Monosaccharide Analysis

Monosaccharide quantification of AIMs after two or three bleaching steps was performed according to the HPAE-PAD technology (High Pressure Anion-Exchange - Pulsed Amperometric Detection) on an ICS-3000, Dionex system equipped with a Dionex CarboPacTM PA-20 (3 mm × 150 mm) analytical column. In short, lyophilized samples were hydrolyzed in 2 M trifluoroacetic acid at 105°C for 4 h (100 μg/100 μL), and the solution was neutralized with sodium hydroxide. Hydrolytic conditions deacetylate N-acetyl-glucosamine and N-acetyl-galactosamine, which are subsequently analyzed as glucosamine and galactosamine, respectively. Filtered samples (20 μL) were eluted at 0.4 mL/min (35°C) using the following sodium hydroxide gradient: pure water 99.2%/250 mM NaOH 0.8%: 0 ∼ 20 min; pure water 75%/250 mM NaOH 20%/NaOAc (1M)- NaOH (20 mM) 5%: 20 ∼ 37 min; pure water 40%/250 mM NaOH 20%/NaOAc (1M)-NaOH (20 mM) 40%: 37 ∼ 41 min. Each elution was followed by a wash and subsequent equilibration time. External sugar and uronic acids standards were used for calibration (7 points per curve): fucose, glucose, xylose, galactose, mannose, rhamnose, arabinose, glucosamine, galactosamine, galacturonic acid, and glucuronic acid (all provided by Sigma-Aldrich).

Enzyme-Linked Lectin Assay (ELLA)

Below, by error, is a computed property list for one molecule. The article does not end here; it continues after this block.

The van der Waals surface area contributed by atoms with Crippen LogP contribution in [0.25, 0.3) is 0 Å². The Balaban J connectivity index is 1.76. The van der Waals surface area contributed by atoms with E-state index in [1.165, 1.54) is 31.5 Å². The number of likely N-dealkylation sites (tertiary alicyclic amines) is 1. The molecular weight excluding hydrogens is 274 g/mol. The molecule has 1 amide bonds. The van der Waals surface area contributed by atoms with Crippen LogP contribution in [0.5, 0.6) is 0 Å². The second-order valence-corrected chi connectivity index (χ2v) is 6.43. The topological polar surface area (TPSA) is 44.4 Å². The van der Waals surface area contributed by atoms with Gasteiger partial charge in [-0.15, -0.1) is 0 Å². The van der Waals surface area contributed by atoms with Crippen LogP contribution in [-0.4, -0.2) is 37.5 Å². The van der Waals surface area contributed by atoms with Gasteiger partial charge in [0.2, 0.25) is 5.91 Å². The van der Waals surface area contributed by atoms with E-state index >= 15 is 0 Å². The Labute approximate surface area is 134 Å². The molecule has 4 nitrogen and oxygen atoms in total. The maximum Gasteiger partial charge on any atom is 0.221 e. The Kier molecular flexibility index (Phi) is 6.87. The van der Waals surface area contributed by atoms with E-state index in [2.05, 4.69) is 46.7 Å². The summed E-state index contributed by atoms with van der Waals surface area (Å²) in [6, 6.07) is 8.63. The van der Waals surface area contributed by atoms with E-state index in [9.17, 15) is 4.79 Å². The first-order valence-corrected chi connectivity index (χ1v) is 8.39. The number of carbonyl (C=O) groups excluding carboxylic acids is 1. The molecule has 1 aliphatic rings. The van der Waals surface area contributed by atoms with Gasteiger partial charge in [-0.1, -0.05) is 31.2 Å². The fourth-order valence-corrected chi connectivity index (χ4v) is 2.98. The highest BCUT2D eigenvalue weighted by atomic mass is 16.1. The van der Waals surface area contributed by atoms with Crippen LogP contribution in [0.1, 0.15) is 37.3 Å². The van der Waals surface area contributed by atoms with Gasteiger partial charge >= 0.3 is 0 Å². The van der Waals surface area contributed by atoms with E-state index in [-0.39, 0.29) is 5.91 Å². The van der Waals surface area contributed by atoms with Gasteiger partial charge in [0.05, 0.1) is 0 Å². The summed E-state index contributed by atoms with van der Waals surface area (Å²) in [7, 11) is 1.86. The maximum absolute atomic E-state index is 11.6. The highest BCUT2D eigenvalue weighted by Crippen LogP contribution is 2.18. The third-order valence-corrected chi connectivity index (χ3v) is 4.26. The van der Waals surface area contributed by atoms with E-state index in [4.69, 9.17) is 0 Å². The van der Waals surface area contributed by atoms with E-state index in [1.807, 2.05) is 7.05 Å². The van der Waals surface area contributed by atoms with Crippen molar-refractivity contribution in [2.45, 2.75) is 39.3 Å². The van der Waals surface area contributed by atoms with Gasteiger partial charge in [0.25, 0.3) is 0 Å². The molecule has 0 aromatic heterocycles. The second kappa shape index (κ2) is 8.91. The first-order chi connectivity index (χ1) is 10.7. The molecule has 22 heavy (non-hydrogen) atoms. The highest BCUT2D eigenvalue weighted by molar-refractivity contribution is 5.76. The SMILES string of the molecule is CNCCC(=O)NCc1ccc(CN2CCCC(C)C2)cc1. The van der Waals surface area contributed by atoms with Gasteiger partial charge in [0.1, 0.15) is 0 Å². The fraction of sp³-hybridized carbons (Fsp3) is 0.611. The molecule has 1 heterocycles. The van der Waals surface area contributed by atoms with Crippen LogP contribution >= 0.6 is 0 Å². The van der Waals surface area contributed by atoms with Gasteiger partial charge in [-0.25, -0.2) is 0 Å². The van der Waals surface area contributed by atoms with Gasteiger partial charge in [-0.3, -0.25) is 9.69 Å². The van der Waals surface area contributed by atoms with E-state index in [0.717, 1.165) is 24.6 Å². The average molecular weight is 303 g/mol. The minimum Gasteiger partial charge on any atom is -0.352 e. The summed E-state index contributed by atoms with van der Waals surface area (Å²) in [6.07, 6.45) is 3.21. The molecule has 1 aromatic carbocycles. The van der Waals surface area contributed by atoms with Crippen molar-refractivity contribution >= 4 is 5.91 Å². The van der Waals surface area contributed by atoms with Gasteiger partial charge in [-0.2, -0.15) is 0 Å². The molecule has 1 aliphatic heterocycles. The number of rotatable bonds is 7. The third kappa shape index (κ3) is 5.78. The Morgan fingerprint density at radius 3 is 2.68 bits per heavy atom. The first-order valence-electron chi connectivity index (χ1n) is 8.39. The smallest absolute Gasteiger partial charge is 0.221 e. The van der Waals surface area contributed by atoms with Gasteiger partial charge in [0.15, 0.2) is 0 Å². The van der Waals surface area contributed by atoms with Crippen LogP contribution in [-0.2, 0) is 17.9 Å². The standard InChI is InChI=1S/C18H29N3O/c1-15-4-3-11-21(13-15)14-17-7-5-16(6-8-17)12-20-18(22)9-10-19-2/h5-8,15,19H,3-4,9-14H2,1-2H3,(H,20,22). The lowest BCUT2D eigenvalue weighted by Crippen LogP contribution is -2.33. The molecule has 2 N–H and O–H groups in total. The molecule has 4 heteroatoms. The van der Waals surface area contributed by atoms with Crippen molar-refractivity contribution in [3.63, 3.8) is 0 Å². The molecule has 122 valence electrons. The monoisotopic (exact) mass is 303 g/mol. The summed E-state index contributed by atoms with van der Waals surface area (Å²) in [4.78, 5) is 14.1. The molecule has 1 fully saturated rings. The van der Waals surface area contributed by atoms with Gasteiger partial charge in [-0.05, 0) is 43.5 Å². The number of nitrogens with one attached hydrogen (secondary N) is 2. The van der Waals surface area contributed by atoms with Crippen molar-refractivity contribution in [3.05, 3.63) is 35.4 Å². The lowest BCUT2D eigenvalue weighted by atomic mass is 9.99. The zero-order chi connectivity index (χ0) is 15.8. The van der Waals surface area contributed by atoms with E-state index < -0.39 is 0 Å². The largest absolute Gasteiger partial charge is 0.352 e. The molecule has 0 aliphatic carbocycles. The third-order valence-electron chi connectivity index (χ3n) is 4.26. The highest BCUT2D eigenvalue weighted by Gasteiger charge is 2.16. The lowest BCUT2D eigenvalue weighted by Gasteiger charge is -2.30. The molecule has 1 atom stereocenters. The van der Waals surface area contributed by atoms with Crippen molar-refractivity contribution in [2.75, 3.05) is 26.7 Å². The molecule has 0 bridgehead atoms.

Enzyme Linked Lectin Assay (ELLA) was conducted as described previously (Immel et al., 2016; Takeuchi et al., 2018) on ASM fractions only. Briefly, 96-well plates (MaxiSorp, Nunc/Thermo Scientific, Nunc A/S, Roskilde, Denmark) were coated with ASM (50 ng/well) and incubated for 90 min at 37°C. They were washed three times with a solution of TBS/Tween-20 (0.5 mL Tween 20 per L) spread using a manual microplate 8-channel washer (Nunc Immuno Wash), and subsequently blocked with Carbo-free blocking solution (Vector Laboratories, ref. SP-5040) for 60 min at 37°C. Three sets of 7 biotinylated lectins were used (Vector Laboratories, Peterborough, United Kingdom, ref. BK-1000, BK-2000, and BK-3000). Lectins were applied to the wells (dilution to 10 μg/mL) and incubated for 90 min at 37°C. Unbound lectins were washed five times with TBS/Tween-20. Then, a solution containing alkaline phosphatase-conjugated avidin (Avidin-AP, Sigma A7294, St. Louis, MO, United States) diluted 70,000 times was added (100 μL per well) and incubated for 90 min at 37°C. Microplates were washed again and incubated with ELISA substrate solution (10% vol/vol diethanolamine in Milli-Q water, pH 9.8) containing phosphatase substrate [0.5 mg/mL, 4-nitrophenyl phosphate disodium salt hexahydrate (pNPP) tablet, Sigma, ref. UN3500-A] at 37°C. They were read every 15 min at 405 nm using a Bio-Rad Model 680 micro-plate reader. Results were normalized and converted to percentage of reactivity by subtracting the background (negative control comprising ASM without lectin but with Avidin-AP) from all values and by considering the highest response as 100%. The test was repeated three times. For detailed information on the saccharidic target binding-sites of each lectin, see one of our previous references (Immel et al., 2016).